ECOLOGICAL AND BIOLOGICAL CHARACTERISTICS EXPLAIN THE RESPONSE OF SPECIES TO RECENT CLIMATIC CHANGES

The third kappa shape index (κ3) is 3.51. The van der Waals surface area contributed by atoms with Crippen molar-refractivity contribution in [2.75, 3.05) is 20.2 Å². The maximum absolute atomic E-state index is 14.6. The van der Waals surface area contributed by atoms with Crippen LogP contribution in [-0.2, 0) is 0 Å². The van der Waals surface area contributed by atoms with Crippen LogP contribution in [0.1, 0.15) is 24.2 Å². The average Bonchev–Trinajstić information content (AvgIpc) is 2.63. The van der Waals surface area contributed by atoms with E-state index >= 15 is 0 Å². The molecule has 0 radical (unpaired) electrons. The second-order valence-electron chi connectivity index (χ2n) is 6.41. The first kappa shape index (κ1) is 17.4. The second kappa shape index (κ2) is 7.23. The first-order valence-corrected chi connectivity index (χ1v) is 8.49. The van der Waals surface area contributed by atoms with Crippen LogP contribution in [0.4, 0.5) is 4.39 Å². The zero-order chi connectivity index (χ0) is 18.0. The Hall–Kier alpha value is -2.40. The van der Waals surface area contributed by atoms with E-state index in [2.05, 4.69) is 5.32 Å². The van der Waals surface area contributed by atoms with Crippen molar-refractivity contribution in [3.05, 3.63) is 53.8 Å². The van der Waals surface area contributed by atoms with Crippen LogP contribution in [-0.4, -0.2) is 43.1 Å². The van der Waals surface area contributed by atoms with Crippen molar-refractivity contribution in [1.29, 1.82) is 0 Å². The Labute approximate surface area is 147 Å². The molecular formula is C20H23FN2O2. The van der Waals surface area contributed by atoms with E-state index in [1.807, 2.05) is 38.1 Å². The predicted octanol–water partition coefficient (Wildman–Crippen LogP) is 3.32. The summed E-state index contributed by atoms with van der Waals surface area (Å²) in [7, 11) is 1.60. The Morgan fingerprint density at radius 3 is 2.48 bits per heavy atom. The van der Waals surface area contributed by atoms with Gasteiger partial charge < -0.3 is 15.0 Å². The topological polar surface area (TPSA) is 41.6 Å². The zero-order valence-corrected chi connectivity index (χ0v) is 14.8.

Species have evolved to live within certain temperature ranges, and many of them might simply be unable to adapt to the rapidly changing, probably unsuitable new climatic conditions and thus will be threatened with extinction. A variety of studies have stated that species displaying certain intrinsic characteristics are more vulnerable to extinction to climate warming than others, and authors have often assigned species to risk categories according to these characteristics based on expert opinion. However, the assumption of a relationship between species' characteristics and their response to climate change has never been validated against observed data. In this study we performed a meta-analysis of documented (published) responses of mammals and birds to past climate change to relate changes in climatic variables, such as annual temperature and annual precipitation, to changes in geographic distribution, abundance, body size, time of migration, and other life-history traits of mammal and bird species globally. We conducted a statistical analysis on the relationships between the type of response and each selected trait by building partitioning classification models and multinomial logistic regressions, and we found that intrinsic characteristics like activity patterns and reproductive traits play an important role in determining the responses of mammals, while those of birds depend primarily on external factors like the extent of the breeding range and the temperature experienced by the species in the area in which they live. This is the first study investigating the quantitative relationship and the causality between biological and ecological characteristics of birds and mammals, and their observed responses to climate change. Additionally, this study may provide a data-driven validation of the expert-based criteria so far used to assess extinction risk from climate change of species based on their intrinsic characteristics.